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Rostam's 'Half-Light' is a study in texture and vulnerability

music review

<p>Pictured with Vampire Weekend in 2010, Rostam Batmanglij released his first solo album Friday.</p>

Pictured with Vampire Weekend in 2010, Rostam Batmanglij released his first solo album Friday.

The first chapter in Rostam Batmanglij’s journey as a solo pop artist offers all the instrumental mosaicking, elusive vocals and personal content he needed to jumpstart his own musical brand. Released Friday, Sept. 15, “Half-Light” issues from the blurry place of Rostam’s memory and reflection; he communicates with the listener through the abstract and emotive. 

Followers of the artist and producer have been anticipating his solo album since he famously departed Vampire Weekend in 2016, releasing his first individual work with with former Walkmen singer Hamilton Leithauser the same year (“I Had a Dream that You Were Mine”). The indie-baroque pop-meets-worldbeat sound that characterizes Vampire Weekend’s first three albums largely owes itself to Rostam’s ingenuity, which echoes in his solo work—but by no means defines it.

From his start, Rostam played musical renegade within the indie-pop genre, experimenting with auto-tune, discrepant meter and international music. His identity as a gay, first-generation Iranian-American immigrant in the largely white, straight genre blazed a trail for similarly diverse artists, and his work with the likes of Solange and Carly Rae Jepsen has proven his dexterity in adding new character to pop. 

As expected, Rostam plays with the limits of pop in “Half-Light,” riffing off the ornament and intelligence of Vampire Weekend for a sound that’s gloriously layered and distinct—and maybe a little fussy at times. Major themes include a focus on percussion and ambient vocals, showcased in opening track “Sumer,” where indistinct choirs fume beneath the chime of sleigh bells and rhythmic drumming. But the treated vocals that enhanced Vampire Weekend’s “Ya Hey” and “California English” don’t always work in Rostam’s favor. The heavily auto-tuned voices behind “Hold You” clash with its unstable, trap-esque high hat, making for a staticky and vaguely irritating mess. Moreover, the cool rhythm of “When” gets interrupted by alien-like ramblings that are more mechanical than choral.

Rostam breaks away even from his own sounds, showcasing a menagerie of genre samplings as if simply to prove that he can. “Rudy” at once poses a reggae groove and all the wildness of a jug-band, tied together by Rostam’s wavering vocals that gain momentum in step with the instruments. “Wood,” which was released as a single in 2011, also stands completely on its own; the festival gaiety of invigorating Eastern beats enlivens the message of love’s warm beginning. Meanwhile, “Don’t Let It Get to You” closes with all the orchestral flutter that winds and strings can offer.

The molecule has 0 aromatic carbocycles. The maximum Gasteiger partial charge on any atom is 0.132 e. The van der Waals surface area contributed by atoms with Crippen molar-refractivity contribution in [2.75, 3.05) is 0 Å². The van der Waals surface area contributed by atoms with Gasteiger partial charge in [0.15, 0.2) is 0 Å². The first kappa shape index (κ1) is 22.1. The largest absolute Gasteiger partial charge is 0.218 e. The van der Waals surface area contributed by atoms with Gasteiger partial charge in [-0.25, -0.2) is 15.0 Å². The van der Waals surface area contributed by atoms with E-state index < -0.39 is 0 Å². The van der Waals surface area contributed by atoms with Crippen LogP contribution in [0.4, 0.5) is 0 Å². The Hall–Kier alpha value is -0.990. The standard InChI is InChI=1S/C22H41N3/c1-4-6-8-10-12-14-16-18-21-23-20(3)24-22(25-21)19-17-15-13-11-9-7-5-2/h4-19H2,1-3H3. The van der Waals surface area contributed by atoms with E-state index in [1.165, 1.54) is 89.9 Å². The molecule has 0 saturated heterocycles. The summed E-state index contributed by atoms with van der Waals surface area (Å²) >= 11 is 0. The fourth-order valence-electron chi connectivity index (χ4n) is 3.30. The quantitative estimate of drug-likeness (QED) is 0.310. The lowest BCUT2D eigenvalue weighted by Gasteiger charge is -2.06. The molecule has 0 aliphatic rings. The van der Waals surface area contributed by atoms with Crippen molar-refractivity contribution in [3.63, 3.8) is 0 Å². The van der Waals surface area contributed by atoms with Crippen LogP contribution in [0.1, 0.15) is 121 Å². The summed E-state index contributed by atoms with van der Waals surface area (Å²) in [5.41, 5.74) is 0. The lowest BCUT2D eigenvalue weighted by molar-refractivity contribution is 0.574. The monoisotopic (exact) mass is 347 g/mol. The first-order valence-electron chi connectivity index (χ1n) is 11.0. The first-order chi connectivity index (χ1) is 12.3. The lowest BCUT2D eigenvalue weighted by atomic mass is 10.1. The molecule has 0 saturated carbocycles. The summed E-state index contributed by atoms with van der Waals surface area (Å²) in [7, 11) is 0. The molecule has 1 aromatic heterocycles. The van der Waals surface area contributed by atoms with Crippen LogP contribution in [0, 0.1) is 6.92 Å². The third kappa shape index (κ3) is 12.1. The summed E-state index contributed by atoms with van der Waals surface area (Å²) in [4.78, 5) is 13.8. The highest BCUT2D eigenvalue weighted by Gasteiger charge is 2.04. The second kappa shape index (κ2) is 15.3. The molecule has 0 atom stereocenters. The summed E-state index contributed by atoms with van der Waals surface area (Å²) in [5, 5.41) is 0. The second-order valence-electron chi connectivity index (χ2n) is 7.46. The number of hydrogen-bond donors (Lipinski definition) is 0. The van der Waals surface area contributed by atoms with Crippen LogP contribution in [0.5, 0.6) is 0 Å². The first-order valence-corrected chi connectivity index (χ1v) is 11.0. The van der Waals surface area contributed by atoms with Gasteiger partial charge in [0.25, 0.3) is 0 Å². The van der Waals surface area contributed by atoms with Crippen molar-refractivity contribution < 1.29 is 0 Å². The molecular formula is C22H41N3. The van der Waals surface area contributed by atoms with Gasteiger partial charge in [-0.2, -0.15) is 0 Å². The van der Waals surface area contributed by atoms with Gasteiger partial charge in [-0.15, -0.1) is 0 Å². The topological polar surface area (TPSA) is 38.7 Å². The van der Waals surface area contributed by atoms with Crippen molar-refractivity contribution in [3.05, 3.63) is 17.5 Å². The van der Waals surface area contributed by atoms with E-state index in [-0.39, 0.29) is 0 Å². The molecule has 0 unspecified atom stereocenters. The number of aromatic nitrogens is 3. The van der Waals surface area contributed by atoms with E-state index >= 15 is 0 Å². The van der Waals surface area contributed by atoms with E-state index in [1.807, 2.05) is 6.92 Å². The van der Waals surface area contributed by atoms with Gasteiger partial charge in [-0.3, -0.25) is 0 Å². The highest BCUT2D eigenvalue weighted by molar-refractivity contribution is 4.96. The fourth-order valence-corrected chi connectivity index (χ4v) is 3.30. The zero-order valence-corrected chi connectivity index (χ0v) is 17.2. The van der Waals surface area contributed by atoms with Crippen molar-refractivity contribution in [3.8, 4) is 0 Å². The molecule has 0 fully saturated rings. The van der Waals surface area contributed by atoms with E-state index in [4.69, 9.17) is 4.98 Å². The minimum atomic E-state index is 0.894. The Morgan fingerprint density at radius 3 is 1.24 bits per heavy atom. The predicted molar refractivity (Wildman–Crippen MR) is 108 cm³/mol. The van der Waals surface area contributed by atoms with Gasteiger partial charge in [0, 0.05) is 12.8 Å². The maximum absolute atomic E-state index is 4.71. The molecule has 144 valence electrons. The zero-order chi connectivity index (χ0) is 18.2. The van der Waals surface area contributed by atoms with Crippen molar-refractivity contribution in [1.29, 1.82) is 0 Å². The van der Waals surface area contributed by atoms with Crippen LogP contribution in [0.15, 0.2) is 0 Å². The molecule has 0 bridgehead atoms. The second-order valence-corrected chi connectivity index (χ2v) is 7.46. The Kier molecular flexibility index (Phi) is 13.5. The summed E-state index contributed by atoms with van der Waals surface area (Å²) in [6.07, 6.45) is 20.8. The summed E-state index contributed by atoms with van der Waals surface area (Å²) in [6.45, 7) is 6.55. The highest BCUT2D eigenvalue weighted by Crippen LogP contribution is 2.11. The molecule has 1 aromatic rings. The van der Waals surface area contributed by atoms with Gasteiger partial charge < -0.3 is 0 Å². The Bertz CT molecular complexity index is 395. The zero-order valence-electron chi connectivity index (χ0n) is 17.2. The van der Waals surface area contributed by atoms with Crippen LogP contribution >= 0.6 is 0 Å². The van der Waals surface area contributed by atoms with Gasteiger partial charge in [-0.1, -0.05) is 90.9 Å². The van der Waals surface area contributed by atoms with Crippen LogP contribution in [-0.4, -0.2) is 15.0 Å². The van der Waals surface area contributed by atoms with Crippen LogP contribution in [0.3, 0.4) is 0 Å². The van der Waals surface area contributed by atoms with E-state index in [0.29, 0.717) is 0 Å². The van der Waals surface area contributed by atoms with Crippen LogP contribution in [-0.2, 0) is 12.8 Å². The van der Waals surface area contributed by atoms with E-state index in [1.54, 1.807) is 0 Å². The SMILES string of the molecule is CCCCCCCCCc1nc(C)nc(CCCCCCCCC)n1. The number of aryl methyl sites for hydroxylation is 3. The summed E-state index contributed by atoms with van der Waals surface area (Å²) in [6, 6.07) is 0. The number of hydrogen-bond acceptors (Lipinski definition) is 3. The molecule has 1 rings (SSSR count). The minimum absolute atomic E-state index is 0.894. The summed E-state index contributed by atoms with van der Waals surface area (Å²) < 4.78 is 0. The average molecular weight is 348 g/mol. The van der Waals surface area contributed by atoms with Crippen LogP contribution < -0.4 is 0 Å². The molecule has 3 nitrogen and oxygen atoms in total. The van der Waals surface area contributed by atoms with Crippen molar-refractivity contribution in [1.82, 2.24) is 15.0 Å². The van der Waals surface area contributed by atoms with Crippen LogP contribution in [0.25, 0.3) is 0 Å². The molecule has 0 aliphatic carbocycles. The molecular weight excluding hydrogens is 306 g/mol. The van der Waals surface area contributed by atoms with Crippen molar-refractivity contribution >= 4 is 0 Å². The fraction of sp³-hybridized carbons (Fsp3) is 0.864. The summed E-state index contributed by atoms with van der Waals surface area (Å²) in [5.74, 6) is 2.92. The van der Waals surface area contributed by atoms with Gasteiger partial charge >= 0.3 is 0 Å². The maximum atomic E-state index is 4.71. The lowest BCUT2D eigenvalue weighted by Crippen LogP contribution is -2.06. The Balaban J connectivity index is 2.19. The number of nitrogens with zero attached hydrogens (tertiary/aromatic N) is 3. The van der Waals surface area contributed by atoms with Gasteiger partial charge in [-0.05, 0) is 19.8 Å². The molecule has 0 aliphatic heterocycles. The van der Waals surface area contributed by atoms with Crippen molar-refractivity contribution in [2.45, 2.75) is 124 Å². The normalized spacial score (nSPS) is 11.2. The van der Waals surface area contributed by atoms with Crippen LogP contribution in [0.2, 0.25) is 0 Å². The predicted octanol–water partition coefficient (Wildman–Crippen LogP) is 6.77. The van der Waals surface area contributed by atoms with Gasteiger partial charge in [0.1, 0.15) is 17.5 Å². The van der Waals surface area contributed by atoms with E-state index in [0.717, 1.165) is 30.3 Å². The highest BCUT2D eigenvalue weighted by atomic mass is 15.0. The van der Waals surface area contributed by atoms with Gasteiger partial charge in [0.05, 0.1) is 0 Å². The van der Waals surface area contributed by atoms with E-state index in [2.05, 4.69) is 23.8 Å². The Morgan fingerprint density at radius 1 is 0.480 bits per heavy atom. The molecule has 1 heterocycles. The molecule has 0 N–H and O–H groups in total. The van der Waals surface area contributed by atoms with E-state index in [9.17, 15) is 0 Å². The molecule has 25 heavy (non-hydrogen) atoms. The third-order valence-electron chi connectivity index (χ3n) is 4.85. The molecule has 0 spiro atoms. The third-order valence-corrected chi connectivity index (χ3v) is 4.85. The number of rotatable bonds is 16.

A far cry from the calculated architecture of Vampire Weekend lyrics, Rostam cuts his words down to the Poundian essentials. He craft nebulous images—set in half-light, if you will—so as to invite listeners into a shared awareness of the love and heartbreak, memory and self-reflection that serve as the album’s driving themes. As “EOS” reverberates with celestial vocals that blur the track’s sense of tempo, Rostam’s echoing voice recounts a poignant memory with abstract lines like “Along the coast we could see time and space / And across the water it was all emptiness” or the plaintive “Lo and behold you were here now you're gone.” Moving from Rostam’s vault of memories into the present, closing track “Gwan” is an experiment in self-reflection studded with broadly open lines like “Don’t listen to me, I only believe myself.” 

But beyond its honest, universal lyrics, “Half-Light” is steeped in vulnerability—Rostam’s vocals tell more of the story than his words do. In “Bike Dream,” Rostam struggles with a frustrating dual sense of self-assurance in love, but his lilting, nearly giggling tone belies a sighing acceptance of himself. The mood takes a sharp turn in “Gravity Don’t Pull Me,” where Rostam’s voice yields to painful breaks and sharp cries through lines like “So I bite my lip and I hold my tongue / And I wait for the pain to be gone”

The jewel of this album is its namesake, “Half-Light.” The refreshingly simple chords ebb and flow under Rostam’s lament of rejected romance, giving way to a haunting refrain by Wet’s Kelly Zutrau. As Rostam’s dreamlike image of “somewhere in the half-light” comes to define the tragic place between love and the acceptance of its end, he offers one of the painful and fully transparent self-portraits that gives the album its worth. 

As an independent artist, Rostam retains the avant-garde style that gave his former group a name. But “Half-Light” does more than make sitar sound pop—it exposes the heart of the artist, nobly unfettered.

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